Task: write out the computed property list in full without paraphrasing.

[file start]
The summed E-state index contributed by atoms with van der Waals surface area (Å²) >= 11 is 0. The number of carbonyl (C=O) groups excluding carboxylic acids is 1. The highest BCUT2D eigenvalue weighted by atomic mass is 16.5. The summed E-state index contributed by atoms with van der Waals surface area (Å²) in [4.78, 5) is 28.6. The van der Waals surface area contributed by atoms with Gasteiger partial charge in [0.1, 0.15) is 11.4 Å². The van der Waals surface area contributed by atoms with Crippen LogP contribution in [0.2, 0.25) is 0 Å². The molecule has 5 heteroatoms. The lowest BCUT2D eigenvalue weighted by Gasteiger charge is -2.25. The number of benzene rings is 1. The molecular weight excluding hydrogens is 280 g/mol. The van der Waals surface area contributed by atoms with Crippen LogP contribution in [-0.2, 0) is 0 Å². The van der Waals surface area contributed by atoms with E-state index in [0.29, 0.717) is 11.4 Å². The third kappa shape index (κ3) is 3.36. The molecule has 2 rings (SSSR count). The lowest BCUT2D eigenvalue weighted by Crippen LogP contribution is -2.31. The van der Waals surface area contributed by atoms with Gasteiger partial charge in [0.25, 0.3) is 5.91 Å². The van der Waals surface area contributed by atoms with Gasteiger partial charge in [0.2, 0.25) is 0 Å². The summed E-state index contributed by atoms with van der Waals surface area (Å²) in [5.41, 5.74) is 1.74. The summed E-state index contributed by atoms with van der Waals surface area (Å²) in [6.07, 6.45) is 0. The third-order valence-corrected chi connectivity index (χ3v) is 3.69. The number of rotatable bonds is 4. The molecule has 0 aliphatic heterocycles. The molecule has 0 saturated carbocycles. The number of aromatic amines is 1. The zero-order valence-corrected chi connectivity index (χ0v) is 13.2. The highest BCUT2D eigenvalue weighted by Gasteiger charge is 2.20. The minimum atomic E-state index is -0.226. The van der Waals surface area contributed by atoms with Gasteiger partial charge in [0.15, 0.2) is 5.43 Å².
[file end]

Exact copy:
The summed E-state index contributed by atoms with van der Waals surface area (Å²) >= 11 is 0. The number of carbonyl (C=O) groups excluding carboxylic acids is 1. The highest BCUT2D eigenvalue weighted by atomic mass is 16.5. The summed E-state index contributed by atoms with van der Waals surface area (Å²) in [4.78, 5) is 28.6. The van der Waals surface area contributed by atoms with Gasteiger partial charge in [0.1, 0.15) is 11.4 Å². The van der Waals surface area contributed by atoms with Crippen LogP contribution in [0.2, 0.25) is 0 Å². The molecule has 5 heteroatoms. The lowest BCUT2D eigenvalue weighted by Gasteiger charge is -2.25. The number of benzene rings is 1. The molecular weight excluding hydrogens is 280 g/mol. The van der Waals surface area contributed by atoms with Crippen LogP contribution in [-0.2, 0) is 0 Å². The van der Waals surface area contributed by atoms with E-state index in [0.29, 0.717) is 11.4 Å². The third kappa shape index (κ3) is 3.36. The molecule has 2 rings (SSSR count). The lowest BCUT2D eigenvalue weighted by Crippen LogP contribution is -2.31. The van der Waals surface area contributed by atoms with Gasteiger partial charge in [0.25, 0.3) is 5.91 Å². The van der Waals surface area contributed by atoms with Gasteiger partial charge in [0.2, 0.25) is 0 Å². The summed E-state index contributed by atoms with van der Waals surface area (Å²) in [5.41, 5.74) is 1.74. The summed E-state index contributed by atoms with van der Waals surface area (Å²) in [6.07, 6.45) is 0. The third-order valence-corrected chi connectivity index (χ3v) is 3.69. The number of rotatable bonds is 4. The molecule has 0 aliphatic heterocycles. The molecule has 0 saturated carbocycles. The number of aromatic amines is 1. The zero-order valence-corrected chi connectivity index (χ0v) is 13.2. The highest BCUT2D eigenvalue weighted by Gasteiger charge is 2.20. The minimum atomic E-state index is -0.226. The van der Waals surface area contributed by atoms with Gasteiger partial charge in [0.15, 0.2) is 5.43 Å².